TitleAssociations Between Control Beliefs and Response Time Inconsistency in Older Adults Vary as a Function of Attentional Task Demands.
Publication TypeJournal Article
Year of Publication2018
AuthorsCerino, ES, Stawski, RS, Geldhof, GJ, MacDonald, SWS
JournalJ Gerontol B Psychol Sci Soc Sci
Date Published10/2018
ISSN1758-5368
Abstract
 

Objective: Control beliefs are established correlates of cognitive aging. Despite recent demonstrations that response time inconsistency (RTI) represents a proxy for cognitive processing efficiency, few investigations have explored links between RTI and psychosocial correlates. We examined associations among RTI and control beliefs (perceived competence and locus of control) for two choice-response time (RT) tasks varying in their attentional demands.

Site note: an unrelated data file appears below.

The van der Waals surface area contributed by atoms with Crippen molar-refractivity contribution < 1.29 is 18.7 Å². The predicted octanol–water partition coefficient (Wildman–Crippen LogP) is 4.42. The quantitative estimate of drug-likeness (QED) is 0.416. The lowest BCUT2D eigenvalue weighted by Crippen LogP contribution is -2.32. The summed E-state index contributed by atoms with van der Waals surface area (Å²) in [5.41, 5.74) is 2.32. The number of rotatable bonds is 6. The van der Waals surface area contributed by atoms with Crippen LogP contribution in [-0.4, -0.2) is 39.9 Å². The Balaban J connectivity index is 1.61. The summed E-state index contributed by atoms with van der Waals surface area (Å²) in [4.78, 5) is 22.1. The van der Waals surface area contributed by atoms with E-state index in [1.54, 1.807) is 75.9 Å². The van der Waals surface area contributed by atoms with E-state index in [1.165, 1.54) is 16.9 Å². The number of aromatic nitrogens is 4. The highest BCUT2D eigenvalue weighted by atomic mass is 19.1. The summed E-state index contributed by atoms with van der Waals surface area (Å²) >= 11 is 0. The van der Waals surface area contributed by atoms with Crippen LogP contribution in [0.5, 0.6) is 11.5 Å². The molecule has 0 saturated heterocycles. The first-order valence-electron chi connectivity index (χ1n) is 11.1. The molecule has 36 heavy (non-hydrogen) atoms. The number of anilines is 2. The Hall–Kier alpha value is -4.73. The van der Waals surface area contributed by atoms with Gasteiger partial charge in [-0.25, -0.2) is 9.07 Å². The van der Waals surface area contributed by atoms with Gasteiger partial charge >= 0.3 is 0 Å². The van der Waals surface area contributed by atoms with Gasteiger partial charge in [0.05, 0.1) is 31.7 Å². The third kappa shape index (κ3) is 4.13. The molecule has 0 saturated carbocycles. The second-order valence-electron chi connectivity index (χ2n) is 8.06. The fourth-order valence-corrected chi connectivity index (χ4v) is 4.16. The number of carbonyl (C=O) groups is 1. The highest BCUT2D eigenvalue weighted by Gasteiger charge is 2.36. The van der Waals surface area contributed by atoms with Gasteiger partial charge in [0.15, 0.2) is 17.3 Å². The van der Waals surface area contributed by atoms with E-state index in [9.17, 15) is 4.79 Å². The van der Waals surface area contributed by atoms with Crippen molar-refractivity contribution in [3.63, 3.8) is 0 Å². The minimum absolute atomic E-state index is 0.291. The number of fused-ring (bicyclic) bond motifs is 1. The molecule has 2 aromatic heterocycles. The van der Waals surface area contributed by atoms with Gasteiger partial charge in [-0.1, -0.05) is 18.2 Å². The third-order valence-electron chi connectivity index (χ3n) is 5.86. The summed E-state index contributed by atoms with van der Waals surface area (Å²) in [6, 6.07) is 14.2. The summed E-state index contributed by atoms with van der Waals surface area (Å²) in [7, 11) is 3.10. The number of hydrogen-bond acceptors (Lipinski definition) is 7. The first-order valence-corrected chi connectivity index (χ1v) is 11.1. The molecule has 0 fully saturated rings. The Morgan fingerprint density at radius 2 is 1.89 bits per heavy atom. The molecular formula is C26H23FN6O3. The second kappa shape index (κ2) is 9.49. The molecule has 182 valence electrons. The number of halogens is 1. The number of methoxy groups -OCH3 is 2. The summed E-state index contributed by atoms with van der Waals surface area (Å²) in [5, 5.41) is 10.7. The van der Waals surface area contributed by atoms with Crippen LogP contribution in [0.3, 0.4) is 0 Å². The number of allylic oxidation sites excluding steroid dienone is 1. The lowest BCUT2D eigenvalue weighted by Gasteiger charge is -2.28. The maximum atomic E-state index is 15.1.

Method: Control beliefs and RTI were measured weekly for 5 weeks in a sample of 304 community-dwelling older adults (Mage = 74.11 years, SD = 6.05, range = 64-92, 68.58% female).

Results: Multilevel models revealed that for the attentionally demanding task, reporting higher perceived competence than usual was associated with lower RTI for relatively younger participants and greater RTI for relatively older participants. For the less attentionally demanding task, reporting higher perceived competence than usual was associated with lower RTI for relatively older participants. Links between locus of control and RTI were comparatively scant.

Discussion: Our findings suggest that control beliefs may have adaptive and maladaptive influences on RTI, depending on dimension of control beliefs, individual differences in level of control beliefs and age, as well as attentional task demands. Both for whom and when control beliefs can be leveraged to optimize cognitive aging are discussed.

DOI10.1093/geronb/gby124
Alternate JournalJ Gerontol B Psychol Sci Soc Sci
PubMed ID30452690